Zeitschrift für Gerontologie und Geriatrie

, Volume 45, Issue 4, pp 279–289 | Cite as

Effekte körperlicher Aktivität und körperlichen Trainings auf den psychischen Status bei älteren Menschen mit und ohne kognitive Schädigung

Beiträge zum Themenschwerpunkt

Zusammenfassung

Sturzangst und Depressionen im Alter und bei Menschen mit kognitiver Einschränkung führen zu verminderter Lebensqualität. Körperliche Aktivität ist in repräsentativen Quer- und Längsschnittstudien mit einer verbesserten mentalen Gesundheit assoziiert. Dies gilt vor allem für Depressionen. Der Nachweis eines Zusammenhangs hinsichtlich der Sturzangst ist allerdings mangelhaft untersucht. Die vorliegende Übersichtsarbeit fasst den derzeitigen Stand epidemiologischer und randomisierter kontrollierter Studien (RCTs) zusammen und gibt einen Ausblick auf zukünftige Forschungsperspektiven. Die Mehrzahl der Studien belegt eine signifikante Reduktion von Depression und Sturzangst durch körperliches Training bei älteren Menschen, jedoch mit unzureichender Evidenz für kognitiv eingeschränkte Personen. Empfehlungen in Bezug auf Intensität, Dauer und Umfang des Trainings können aufgrund der geringen Anzahl an qualitativ hochwertigen vergleichenden RCTs nur eingeschränkt gegeben werden. Zur Reduktion von Depressionen wirkt ein intensives Kraft- oder Ausdauertraining, zur Verringerung der Sturzangst eine Teilnahme an Tai-Chi oder in multifaktoriellen Trainingsprogrammen am effektivsten.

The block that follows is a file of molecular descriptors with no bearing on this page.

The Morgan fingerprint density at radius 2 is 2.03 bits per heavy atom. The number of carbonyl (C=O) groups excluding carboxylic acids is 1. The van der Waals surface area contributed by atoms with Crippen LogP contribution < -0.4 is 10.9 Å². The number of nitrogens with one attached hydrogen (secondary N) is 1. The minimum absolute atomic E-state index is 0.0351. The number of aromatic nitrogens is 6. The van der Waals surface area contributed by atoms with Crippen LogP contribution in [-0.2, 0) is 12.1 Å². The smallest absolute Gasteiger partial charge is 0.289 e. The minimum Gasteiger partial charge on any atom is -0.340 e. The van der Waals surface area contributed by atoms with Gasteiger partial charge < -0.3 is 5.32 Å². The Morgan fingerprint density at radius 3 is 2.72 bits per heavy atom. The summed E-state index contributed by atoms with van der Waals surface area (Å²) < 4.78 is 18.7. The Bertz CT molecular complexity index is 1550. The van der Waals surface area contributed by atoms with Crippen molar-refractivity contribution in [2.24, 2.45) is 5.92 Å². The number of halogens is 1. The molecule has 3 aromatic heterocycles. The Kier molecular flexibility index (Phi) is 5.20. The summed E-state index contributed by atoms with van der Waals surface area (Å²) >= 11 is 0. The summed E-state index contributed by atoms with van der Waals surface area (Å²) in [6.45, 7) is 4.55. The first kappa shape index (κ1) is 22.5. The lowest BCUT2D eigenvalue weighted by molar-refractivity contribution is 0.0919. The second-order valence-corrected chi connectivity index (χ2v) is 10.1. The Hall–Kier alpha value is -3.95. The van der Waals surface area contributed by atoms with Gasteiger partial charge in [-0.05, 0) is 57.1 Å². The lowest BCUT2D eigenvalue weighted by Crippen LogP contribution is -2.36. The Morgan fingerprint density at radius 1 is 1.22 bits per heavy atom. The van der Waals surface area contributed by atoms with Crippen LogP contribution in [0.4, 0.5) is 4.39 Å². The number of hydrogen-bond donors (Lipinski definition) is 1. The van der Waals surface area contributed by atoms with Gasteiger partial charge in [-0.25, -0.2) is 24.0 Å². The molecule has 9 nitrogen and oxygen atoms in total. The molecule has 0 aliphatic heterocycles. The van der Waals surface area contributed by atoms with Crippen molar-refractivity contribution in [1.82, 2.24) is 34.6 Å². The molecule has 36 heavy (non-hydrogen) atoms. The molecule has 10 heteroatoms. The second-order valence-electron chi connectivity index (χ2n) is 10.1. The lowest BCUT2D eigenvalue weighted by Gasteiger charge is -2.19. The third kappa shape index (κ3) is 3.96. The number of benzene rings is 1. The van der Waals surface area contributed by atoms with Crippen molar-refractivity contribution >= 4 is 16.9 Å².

Schlüsselwörter

Körperliche Aktivität Körperliches Training Körperliche Fitness Sturzangst Depression 

Effects of physical activity and physical training on the psychological status of older persons with and without cognitive impairment

Abstract

Fear of falling and depression in the elderly and among cognitively impaired people lead to restrictions in quality of life. Being more active is associated with improved mental health as documented in cross-sectional and longitudinal studies. This is especially true for depression. Such epidemiologic evidence is lacking in fear of falling. This review summarizes current evidence from epidemiological and randomized controlled trials (RCTs) and gives an outlook for future research perspectives. The majority of studies included in this review document a significant reduction of depression and fear of falling in older persons by physical training with less evidence in persons with cognitive impairment. With respect to intensity, duration, and amount of exercise, evidence-based recommendations were limited by the small number of high-quality comparative RCTs. High-intensity strength or endurance training was the most effective for reducing depression, while participation in Tai-Chi or multifactorial training programs was most effective to reduce fear of falling.

Keywords

Physical activity Exercise Physical fitness Fear of falling Depression 

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© Springer-Verlag 2012

Authors and Affiliations

  1. 1.AGAPLESION Bethanien KrankenhausGeriatrisches Zentrum an der Universität HeidelbergHeidelbergDeutschland

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